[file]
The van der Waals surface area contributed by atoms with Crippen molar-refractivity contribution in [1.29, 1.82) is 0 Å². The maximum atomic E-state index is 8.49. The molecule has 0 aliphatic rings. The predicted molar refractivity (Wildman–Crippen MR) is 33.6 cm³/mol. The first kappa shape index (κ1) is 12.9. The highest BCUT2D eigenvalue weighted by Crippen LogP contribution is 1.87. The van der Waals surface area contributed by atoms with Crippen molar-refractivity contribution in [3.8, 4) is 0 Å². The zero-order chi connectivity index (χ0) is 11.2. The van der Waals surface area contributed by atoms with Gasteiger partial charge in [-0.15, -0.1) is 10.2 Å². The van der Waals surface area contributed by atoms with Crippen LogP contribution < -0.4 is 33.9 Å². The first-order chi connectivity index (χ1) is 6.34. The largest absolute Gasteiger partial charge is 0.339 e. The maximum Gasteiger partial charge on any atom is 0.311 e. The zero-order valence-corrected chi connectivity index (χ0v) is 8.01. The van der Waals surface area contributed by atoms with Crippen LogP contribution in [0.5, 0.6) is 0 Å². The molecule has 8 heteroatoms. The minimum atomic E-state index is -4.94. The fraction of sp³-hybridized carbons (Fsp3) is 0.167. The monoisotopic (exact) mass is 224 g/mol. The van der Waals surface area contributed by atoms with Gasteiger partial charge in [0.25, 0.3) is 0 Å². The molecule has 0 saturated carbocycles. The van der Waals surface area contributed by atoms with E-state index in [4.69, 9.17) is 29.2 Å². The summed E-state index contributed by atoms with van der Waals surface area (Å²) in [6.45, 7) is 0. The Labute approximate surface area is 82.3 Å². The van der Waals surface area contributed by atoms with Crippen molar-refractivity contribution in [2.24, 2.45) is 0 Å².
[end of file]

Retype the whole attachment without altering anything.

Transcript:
The van der Waals surface area contributed by atoms with Crippen molar-refractivity contribution in [1.29, 1.82) is 0 Å². The maximum atomic E-state index is 8.49. The molecule has 0 aliphatic rings. The predicted molar refractivity (Wildman–Crippen MR) is 33.6 cm³/mol. The first kappa shape index (κ1) is 12.9. The highest BCUT2D eigenvalue weighted by Crippen LogP contribution is 1.87. The van der Waals surface area contributed by atoms with Crippen molar-refractivity contribution in [3.8, 4) is 0 Å². The zero-order chi connectivity index (χ0) is 11.2. The van der Waals surface area contributed by atoms with Gasteiger partial charge in [-0.15, -0.1) is 10.2 Å². The van der Waals surface area contributed by atoms with Crippen LogP contribution < -0.4 is 33.9 Å². The first-order chi connectivity index (χ1) is 6.34. The largest absolute Gasteiger partial charge is 0.339 e. The maximum Gasteiger partial charge on any atom is 0.311 e. The zero-order valence-corrected chi connectivity index (χ0v) is 8.01. The van der Waals surface area contributed by atoms with Crippen LogP contribution in [0.5, 0.6) is 0 Å². The molecule has 8 heteroatoms. The minimum atomic E-state index is -4.94. The fraction of sp³-hybridized carbons (Fsp3) is 0.167. The monoisotopic (exact) mass is 224 g/mol. The van der Waals surface area contributed by atoms with Gasteiger partial charge in [0.25, 0.3) is 0 Å². The molecule has 0 saturated carbocycles. The van der Waals surface area contributed by atoms with E-state index in [4.69, 9.17) is 29.2 Å². The summed E-state index contributed by atoms with van der Waals surface area (Å²) in [6.45, 7) is 0. The Labute approximate surface area is 82.3 Å². The van der Waals surface area contributed by atoms with Crippen molar-refractivity contribution in [2.24, 2.45) is 0 Å².